At the recent Black Hat Technical Security conference in Las Vegas, two researchers from the UK-based Research and Development Company, Aperture Labs, demonstrated the easy hackability of the Square payment system. Square is the mobile payment technology that turns any iPad, iPhone or Android mobile device into a point of sale credit card processor. It’s made possible just with the aid of a “pocket-sized credit card reader that plugs into your phone’s audio jack,” according to their website. Aperture Labs directors Adam Laurie and Zac Franken revealed not only one, but two, ways to commit credit card fraud using Square.
“The dongle is a skimmer. It turns any iPhone into a skimmer,” Laurie said at Black Hat, as reported by cnet.com. It makes life easier for thieves looking to clone a card because, “now you need less technical hardware to do it and no technical skills at all.” Therefore: nearly anyone with the right knowhow can become a criminal.
During a legitimate transaction, Square converts the data gleaned from the magnetic swipe strip on a credit card into an audio file, which is then transmitted for authorization to the card issuer. Laurie and Franken demonstrated how, by using a code that is relatively simple to generate, hackers can convert the data gathered from the stolen magnetic strips. They use a microphone to transform them into audio files, which can then be submitted for processing directly to the Square app, no card needing to be physically present.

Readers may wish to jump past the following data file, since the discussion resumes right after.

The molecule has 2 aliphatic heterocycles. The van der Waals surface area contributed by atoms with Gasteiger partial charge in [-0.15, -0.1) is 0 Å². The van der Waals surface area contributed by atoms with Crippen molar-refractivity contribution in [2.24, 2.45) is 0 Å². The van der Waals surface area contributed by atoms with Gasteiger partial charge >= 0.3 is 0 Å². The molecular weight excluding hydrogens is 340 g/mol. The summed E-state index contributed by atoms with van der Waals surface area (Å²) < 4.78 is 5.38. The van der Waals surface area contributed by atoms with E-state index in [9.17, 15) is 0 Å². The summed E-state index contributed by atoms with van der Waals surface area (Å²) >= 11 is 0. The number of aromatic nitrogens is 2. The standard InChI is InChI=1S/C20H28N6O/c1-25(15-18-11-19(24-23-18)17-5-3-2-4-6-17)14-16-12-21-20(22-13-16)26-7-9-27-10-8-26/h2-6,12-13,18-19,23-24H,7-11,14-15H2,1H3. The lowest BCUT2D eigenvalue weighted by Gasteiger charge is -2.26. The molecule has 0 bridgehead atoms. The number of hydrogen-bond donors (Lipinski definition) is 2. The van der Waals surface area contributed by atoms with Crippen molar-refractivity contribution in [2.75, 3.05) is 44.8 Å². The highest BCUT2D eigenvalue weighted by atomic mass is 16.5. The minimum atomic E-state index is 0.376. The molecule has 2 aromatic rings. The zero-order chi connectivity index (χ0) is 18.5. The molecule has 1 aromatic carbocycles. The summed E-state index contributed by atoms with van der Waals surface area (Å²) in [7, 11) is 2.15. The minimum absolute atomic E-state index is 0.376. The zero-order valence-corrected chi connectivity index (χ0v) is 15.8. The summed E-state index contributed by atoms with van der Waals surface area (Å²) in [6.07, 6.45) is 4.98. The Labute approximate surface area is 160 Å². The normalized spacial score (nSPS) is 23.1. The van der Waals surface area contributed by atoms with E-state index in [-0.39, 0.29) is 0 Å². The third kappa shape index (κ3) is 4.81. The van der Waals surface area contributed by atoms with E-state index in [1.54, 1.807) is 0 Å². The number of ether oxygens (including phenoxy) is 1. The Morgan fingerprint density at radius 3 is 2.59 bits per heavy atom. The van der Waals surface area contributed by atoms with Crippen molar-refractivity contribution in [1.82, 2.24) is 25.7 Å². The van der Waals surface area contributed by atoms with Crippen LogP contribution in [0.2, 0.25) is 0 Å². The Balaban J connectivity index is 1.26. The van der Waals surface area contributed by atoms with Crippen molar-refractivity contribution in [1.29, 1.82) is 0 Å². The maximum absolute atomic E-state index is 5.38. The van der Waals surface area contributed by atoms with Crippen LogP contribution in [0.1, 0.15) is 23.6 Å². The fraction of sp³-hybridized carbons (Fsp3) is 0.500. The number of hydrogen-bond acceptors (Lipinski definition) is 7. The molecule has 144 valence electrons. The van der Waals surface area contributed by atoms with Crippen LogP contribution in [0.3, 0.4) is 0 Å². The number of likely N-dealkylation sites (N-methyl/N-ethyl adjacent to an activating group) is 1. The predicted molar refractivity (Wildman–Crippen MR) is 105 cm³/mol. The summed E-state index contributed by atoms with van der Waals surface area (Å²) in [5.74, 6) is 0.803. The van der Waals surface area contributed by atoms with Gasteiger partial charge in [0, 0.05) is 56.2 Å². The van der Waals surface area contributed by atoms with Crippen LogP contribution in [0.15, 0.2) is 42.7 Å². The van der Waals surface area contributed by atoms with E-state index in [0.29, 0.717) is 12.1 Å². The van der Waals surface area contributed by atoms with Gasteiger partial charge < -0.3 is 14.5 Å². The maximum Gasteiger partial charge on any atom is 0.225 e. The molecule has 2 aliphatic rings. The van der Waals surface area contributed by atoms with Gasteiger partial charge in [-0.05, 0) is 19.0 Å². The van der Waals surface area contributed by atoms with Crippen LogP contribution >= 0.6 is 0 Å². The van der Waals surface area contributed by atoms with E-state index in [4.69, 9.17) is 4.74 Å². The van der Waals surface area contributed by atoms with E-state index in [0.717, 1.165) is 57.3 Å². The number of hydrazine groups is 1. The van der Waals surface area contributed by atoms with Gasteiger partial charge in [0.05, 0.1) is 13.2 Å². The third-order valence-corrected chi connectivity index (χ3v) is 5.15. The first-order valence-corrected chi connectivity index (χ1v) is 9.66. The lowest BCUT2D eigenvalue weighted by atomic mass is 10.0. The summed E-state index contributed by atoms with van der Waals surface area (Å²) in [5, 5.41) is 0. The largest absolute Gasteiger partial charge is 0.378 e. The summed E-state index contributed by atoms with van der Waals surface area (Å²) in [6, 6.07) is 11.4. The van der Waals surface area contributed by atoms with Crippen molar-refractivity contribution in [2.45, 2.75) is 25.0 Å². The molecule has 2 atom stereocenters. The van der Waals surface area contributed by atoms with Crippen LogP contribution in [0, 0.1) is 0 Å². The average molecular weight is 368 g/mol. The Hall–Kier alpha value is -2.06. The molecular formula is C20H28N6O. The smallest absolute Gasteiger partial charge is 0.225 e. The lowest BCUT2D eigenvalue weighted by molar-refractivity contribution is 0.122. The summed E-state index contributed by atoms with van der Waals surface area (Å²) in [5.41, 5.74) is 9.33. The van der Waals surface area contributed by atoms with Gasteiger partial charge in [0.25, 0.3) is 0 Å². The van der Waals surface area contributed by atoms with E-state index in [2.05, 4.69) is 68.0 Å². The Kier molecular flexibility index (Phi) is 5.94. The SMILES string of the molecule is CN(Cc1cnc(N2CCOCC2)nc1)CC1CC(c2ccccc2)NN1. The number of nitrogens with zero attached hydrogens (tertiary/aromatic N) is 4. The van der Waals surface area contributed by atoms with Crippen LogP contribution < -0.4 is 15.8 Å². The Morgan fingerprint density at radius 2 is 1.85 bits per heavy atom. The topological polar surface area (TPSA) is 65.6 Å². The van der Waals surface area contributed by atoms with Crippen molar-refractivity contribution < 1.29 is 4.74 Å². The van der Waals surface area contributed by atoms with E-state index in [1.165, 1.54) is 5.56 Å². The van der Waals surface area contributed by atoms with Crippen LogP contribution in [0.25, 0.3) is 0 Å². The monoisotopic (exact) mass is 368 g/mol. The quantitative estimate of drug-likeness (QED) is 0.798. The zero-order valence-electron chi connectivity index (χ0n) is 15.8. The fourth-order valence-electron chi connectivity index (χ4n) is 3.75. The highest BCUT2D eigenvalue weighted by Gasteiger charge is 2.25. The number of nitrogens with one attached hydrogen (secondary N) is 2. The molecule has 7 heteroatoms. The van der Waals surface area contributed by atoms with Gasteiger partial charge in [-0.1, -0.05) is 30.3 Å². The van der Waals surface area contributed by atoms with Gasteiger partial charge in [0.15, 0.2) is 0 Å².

The cloning of cards is also possible bysimilar means. The thief swipes a card to grab magnetic strip data, converting it into audio, then, using the same code as before, translates the audio into credit card information.
All this is feasible because Square’s card reader dongle doesn’t currently employ any means of encrypting or authenticating card data.
The Wall Street Journal reports that Aperture’s Laurie and Franken have disclosed the dongle’s vulnerability to Square several months ago and Laurie reassured those present at Black Hat that there’s no risk to people using Square. Franken claimed that Square is in the process of issuing new dongles that encrypt the data.